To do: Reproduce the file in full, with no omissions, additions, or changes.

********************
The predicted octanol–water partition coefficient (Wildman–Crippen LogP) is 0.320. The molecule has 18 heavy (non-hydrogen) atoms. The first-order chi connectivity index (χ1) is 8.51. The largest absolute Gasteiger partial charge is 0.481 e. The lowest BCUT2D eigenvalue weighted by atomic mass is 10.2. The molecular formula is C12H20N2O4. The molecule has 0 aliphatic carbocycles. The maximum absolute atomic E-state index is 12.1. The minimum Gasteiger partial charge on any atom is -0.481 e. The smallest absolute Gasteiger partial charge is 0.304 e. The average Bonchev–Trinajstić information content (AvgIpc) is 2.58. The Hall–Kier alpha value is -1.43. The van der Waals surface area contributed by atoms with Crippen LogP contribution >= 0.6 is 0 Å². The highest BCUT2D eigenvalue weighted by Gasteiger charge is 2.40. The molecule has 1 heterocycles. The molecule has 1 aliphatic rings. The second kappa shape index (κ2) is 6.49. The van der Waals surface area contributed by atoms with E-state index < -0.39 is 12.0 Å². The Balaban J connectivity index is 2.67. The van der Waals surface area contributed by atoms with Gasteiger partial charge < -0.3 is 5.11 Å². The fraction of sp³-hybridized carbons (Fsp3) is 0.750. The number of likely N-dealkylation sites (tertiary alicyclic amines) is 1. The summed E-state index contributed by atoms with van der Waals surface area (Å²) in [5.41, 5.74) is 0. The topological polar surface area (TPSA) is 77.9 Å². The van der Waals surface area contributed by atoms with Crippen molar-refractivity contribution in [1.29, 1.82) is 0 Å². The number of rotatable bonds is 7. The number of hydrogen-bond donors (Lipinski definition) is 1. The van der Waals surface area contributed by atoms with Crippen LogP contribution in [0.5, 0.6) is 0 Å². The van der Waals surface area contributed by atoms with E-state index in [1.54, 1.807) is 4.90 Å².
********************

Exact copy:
The predicted octanol–water partition coefficient (Wildman–Crippen LogP) is 0.320. The molecule has 18 heavy (non-hydrogen) atoms. The first-order chi connectivity index (χ1) is 8.51. The largest absolute Gasteiger partial charge is 0.481 e. The lowest BCUT2D eigenvalue weighted by atomic mass is 10.2. The molecular formula is C12H20N2O4. The molecule has 0 aliphatic carbocycles. The maximum absolute atomic E-state index is 12.1. The minimum Gasteiger partial charge on any atom is -0.481 e. The smallest absolute Gasteiger partial charge is 0.304 e. The average Bonchev–Trinajstić information content (AvgIpc) is 2.58. The Hall–Kier alpha value is -1.43. The van der Waals surface area contributed by atoms with Crippen LogP contribution >= 0.6 is 0 Å². The highest BCUT2D eigenvalue weighted by Gasteiger charge is 2.40. The molecule has 1 heterocycles. The molecule has 1 aliphatic rings. The second kappa shape index (κ2) is 6.49. The van der Waals surface area contributed by atoms with E-state index < -0.39 is 12.0 Å². The Balaban J connectivity index is 2.67. The van der Waals surface area contributed by atoms with Gasteiger partial charge < -0.3 is 5.11 Å². The fraction of sp³-hybridized carbons (Fsp3) is 0.750. The number of likely N-dealkylation sites (tertiary alicyclic amines) is 1. The summed E-state index contributed by atoms with van der Waals surface area (Å²) in [5.41, 5.74) is 0. The topological polar surface area (TPSA) is 77.9 Å². The van der Waals surface area contributed by atoms with Crippen molar-refractivity contribution in [1.29, 1.82) is 0 Å². The number of rotatable bonds is 7. The number of hydrogen-bond donors (Lipinski definition) is 1. The van der Waals surface area contributed by atoms with Crippen LogP contribution in [0.5, 0.6) is 0 Å². The van der Waals surface area contributed by atoms with E-state index in [1.54, 1.807) is 4.90 Å².